-Monitor vital signs during infusion and for 4 hours following infusion.
-For patients with hyperleukocytosis (leukocyte count greater than or equal to 30 Gi/L), cytoreduction is recommended prior to administration of this drug.

Usual Pediatric Dose of Mylotarg for Acute Myeloid Leukemia:

Newly Diagnosed De Novo CD33-positive AML (Combination Regimen):
ONE MONTH AND OLDER:
-Body surface area (BSA) less than 0.6 m2: 0.1 mg/kg
-BSA 0.6 m2 or greater: 0.3 mg/m2
INDUCTION 1:
-For Induction 1, gemtuzumab is given once in combination with standard chemotherapy; no gemtuzumab is given in the second induction cycle.
INTENSIFICATION:
-No gemtuzumab is given in the first or third intensification cycles; for Intensification 2, gemtuzumab is given once in combination with standard chemotherapy; consider the risks and potential benefits before giving gemtuzumab during Intensification 2.

Relapsed or Refractory CD33-positive AML:
SINGLE AGENT REGIMEN (MONOTHERAPY):
2 YEARS AND OLDER:
3 mg/m2 (maximum 4.5 mg/dose) IV on Days 1, 4, and 7
-Treatment in the relapsed or refractory setting consists of a single course of gemtuzumab.

Comments:
-Premedicate children 1 month and older with acetaminophen 15 mg/kg (maximum of 650 mg) orally and diphenhydramine 1 mg/kg (maximum of 50 mg) orally or IV within 1 hour of infusion, and methylprednisolone 1 mg/kg orally or IV within 30 minutes of infusion. Additional doses of acetaminophen and diphenhydramine may be administered every 4 hours if needed. Repeat with the same dose of methylprednisolone (or equivalent) for an infusion reaction (e.g., fever, chills, hypotension, dyspnea) during the infusion or within 4 hours of the infusion.
-Monitor vital signs during infusion and for 4 hours following infusion.
-For patients with hyperleukocytosis (leukocyte count greater than or equal to 30 Gi/L), cytoreduction is recommended prior to administration of this drug.

What happens if I miss a dose?

Call your doctor for instructions if you miss an appointment for your Mylotarg.

What happens if I overdose?

Since Mylotarg is given by a healthcare professional in a medical setting, an overdose is unlikely to occur.

What should I avoid while receiving Mylotarg?

Avoid activities that may increase your risk of bleeding or injury. Use extra care to prevent bleeding while shaving or brushing your teeth.

Mylotarg side effects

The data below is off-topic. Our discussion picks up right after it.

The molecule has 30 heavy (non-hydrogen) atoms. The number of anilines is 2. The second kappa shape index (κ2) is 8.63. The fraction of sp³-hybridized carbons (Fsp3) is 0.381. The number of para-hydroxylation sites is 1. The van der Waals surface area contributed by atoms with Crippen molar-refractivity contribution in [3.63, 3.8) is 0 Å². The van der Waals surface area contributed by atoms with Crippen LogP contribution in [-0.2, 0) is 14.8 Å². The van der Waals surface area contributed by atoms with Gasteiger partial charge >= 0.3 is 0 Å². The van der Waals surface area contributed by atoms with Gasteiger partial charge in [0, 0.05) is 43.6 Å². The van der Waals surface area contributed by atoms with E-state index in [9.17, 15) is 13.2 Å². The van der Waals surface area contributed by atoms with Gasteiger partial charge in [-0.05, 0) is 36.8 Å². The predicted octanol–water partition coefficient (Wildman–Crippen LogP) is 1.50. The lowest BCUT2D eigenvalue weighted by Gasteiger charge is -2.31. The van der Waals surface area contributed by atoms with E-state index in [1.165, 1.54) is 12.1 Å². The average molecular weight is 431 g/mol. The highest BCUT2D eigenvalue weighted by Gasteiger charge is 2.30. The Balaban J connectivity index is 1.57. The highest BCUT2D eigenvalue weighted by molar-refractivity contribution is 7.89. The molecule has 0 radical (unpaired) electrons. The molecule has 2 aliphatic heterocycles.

Get emergency medical help if you have signs of an allergic reaction to Mylotarg: hives; difficult breathing; swelling of your face, lips, tongue, or throat.

Some side effects may occur during or shortly after the injection. Tell your caregiver right away if you feel cold, itchy, feverish, light-headed, or short of breath. These symptoms could also occur up to 1 hour after your Mylotarg injection.

Call your doctor at once if you have:

  • sores or white patches in or around your mouth, trouble swallowing or talking, dry mouth, bad breath, altered sense of taste;

  • signs of liver problems - right-sided upper stomach pain, jaundice (yellowing of the skin or eyes), rapid weight gain, swelling in your arms or legs, painful swelling in your midsection;

  • low blood cell counts - fever, flu symptoms, swollen gums, skin sores, cough, trouble breathing, pale skin, unusual tiredness;

  • unusual bleeding - bleeding gums, abnormal vaginal bleeding, blood in your urine or stools, coughing up blood or vomit that looks like coffee grounds; or

  • signs of bleeding in the brain - sudden numbness or weakness (especially on one side of the body), sudden severe headache, problems with speech or vision.

Mylotarg can increase your risk of bleeding or liver damage, either of which may be life-threatening. Your cancer treatments may be delayed or permanently discontinued if you have certain side effects.

Common Mylotarg side effects may include:

This is not a complete list of side effects and others may occur. Call your doctor for medical advice about side effects. You may report side effects to FDA at 1-800-FDA-1088.

What other drugs will affect Mylotarg?

Mylotarg can cause a serious heart problem. Your risk may be higher if you also use certain other medicines for infections, asthma, heart problems, high blood pressure, depression, mental illness, cancer, malaria, or HIV.

Other drugs interact with gemtuzumab ozogamicin, including prescription and over-the-counter medicines, vitamins, and herbal products. Tell your doctor about all your current medicines and any medicine you start or stop using.

Further information

Remember, keep this and all other medicines out of the reach of children, never share your medicines with others, and use Mylotarg only for the indication prescribed.

Always consult your healthcare provider to ensure the information displayed on this page applies to your personal circumstances.